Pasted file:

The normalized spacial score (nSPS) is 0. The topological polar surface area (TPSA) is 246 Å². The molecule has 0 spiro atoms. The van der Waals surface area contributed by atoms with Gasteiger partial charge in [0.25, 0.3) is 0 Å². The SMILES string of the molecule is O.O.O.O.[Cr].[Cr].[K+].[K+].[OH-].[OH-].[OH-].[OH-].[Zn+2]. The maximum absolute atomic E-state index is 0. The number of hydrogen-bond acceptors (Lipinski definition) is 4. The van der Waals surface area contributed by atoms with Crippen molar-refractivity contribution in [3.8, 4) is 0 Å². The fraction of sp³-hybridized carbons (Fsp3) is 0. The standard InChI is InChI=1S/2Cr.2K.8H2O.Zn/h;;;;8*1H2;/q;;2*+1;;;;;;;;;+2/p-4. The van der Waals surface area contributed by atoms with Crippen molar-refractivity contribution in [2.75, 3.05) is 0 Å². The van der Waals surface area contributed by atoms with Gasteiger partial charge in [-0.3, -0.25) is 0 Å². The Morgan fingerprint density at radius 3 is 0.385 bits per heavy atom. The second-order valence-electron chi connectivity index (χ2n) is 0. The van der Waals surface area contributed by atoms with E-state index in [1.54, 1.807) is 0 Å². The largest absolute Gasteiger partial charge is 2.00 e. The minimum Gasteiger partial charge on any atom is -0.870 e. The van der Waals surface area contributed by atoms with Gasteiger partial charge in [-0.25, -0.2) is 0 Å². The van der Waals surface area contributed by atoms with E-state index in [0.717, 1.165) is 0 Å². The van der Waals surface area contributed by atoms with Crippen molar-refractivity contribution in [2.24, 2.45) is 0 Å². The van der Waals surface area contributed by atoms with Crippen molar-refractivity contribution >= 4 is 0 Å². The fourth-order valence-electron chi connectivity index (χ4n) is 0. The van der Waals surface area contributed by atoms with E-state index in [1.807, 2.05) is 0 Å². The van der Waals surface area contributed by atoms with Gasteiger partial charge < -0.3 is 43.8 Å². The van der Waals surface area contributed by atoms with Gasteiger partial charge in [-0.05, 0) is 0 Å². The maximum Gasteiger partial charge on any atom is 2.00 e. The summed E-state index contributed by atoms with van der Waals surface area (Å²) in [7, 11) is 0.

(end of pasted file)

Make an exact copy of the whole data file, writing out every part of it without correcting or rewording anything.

The normalized spacial score (nSPS) is 0. The topological polar surface area (TPSA) is 246 Å². The molecule has 0 spiro atoms. The van der Waals surface area contributed by atoms with Gasteiger partial charge in [0.25, 0.3) is 0 Å². The SMILES string of the molecule is O.O.O.O.[Cr].[Cr].[K+].[K+].[OH-].[OH-].[OH-].[OH-].[Zn+2]. The maximum absolute atomic E-state index is 0. The number of hydrogen-bond acceptors (Lipinski definition) is 4. The van der Waals surface area contributed by atoms with Crippen molar-refractivity contribution in [3.8, 4) is 0 Å². The fraction of sp³-hybridized carbons (Fsp3) is 0. The standard InChI is InChI=1S/2Cr.2K.8H2O.Zn/h;;;;8*1H2;/q;;2*+1;;;;;;;;;+2/p-4. The van der Waals surface area contributed by atoms with Crippen molar-refractivity contribution in [2.75, 3.05) is 0 Å². The van der Waals surface area contributed by atoms with Gasteiger partial charge in [-0.3, -0.25) is 0 Å². The Morgan fingerprint density at radius 3 is 0.385 bits per heavy atom. The second-order valence-electron chi connectivity index (χ2n) is 0. The van der Waals surface area contributed by atoms with E-state index in [1.54, 1.807) is 0 Å². The largest absolute Gasteiger partial charge is 2.00 e. The minimum Gasteiger partial charge on any atom is -0.870 e. The van der Waals surface area contributed by atoms with Gasteiger partial charge in [-0.25, -0.2) is 0 Å². The van der Waals surface area contributed by atoms with E-state index in [0.717, 1.165) is 0 Å². The van der Waals surface area contributed by atoms with Crippen molar-refractivity contribution in [2.24, 2.45) is 0 Å². The van der Waals surface area contributed by atoms with Crippen molar-refractivity contribution >= 4 is 0 Å². The fourth-order valence-electron chi connectivity index (χ4n) is 0. The van der Waals surface area contributed by atoms with E-state index in [1.807, 2.05) is 0 Å². The van der Waals surface area contributed by atoms with Gasteiger partial charge < -0.3 is 43.8 Å². The van der Waals surface area contributed by atoms with Gasteiger partial charge in [-0.05, 0) is 0 Å². The maximum Gasteiger partial charge on any atom is 2.00 e. The summed E-state index contributed by atoms with van der Waals surface area (Å²) in [7, 11) is 0.